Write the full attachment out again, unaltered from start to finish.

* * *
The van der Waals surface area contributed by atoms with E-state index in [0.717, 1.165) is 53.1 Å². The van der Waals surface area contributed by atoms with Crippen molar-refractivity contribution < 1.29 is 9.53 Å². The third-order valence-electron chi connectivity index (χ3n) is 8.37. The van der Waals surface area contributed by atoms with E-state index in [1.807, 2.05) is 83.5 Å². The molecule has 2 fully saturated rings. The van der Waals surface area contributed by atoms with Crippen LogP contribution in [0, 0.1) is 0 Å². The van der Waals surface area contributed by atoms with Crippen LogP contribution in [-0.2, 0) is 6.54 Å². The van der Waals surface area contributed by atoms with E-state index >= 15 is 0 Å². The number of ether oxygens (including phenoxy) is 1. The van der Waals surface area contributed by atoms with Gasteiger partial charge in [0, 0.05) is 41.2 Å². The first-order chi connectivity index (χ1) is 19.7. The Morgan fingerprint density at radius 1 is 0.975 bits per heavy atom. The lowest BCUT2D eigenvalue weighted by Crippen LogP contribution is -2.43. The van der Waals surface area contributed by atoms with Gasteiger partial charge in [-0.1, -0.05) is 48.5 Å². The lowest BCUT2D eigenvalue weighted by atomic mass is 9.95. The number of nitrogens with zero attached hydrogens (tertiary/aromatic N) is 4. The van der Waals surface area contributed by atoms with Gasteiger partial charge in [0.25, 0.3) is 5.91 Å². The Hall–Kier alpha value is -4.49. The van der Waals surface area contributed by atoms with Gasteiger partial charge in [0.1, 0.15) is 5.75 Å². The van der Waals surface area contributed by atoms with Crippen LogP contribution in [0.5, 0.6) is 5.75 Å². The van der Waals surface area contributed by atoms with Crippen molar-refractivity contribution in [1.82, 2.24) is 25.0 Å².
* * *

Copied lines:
The van der Waals surface area contributed by atoms with E-state index in [0.717, 1.165) is 53.1 Å². The van der Waals surface area contributed by atoms with Crippen molar-refractivity contribution < 1.29 is 9.53 Å². The third-order valence-electron chi connectivity index (χ3n) is 8.37. The van der Waals surface area contributed by atoms with E-state index in [1.807, 2.05) is 83.5 Å². The molecule has 2 fully saturated rings. The van der Waals surface area contributed by atoms with Crippen LogP contribution in [0, 0.1) is 0 Å². The van der Waals surface area contributed by atoms with Crippen LogP contribution in [-0.2, 0) is 6.54 Å². The van der Waals surface area contributed by atoms with E-state index >= 15 is 0 Å². The number of ether oxygens (including phenoxy) is 1. The van der Waals surface area contributed by atoms with Gasteiger partial charge in [0, 0.05) is 41.2 Å². The first-order chi connectivity index (χ1) is 19.7. The Morgan fingerprint density at radius 1 is 0.975 bits per heavy atom. The lowest BCUT2D eigenvalue weighted by Crippen LogP contribution is -2.43. The van der Waals surface area contributed by atoms with Gasteiger partial charge in [-0.1, -0.05) is 48.5 Å². The lowest BCUT2D eigenvalue weighted by atomic mass is 9.95. The number of nitrogens with zero attached hydrogens (tertiary/aromatic N) is 4. The van der Waals surface area contributed by atoms with Gasteiger partial charge in [0.25, 0.3) is 5.91 Å². The Hall–Kier alpha value is -4.49. The van der Waals surface area contributed by atoms with Gasteiger partial charge in [0.1, 0.15) is 5.75 Å². The van der Waals surface area contributed by atoms with Crippen LogP contribution in [0.5, 0.6) is 5.75 Å². The van der Waals surface area contributed by atoms with Crippen molar-refractivity contribution in [1.82, 2.24) is 25.0 Å².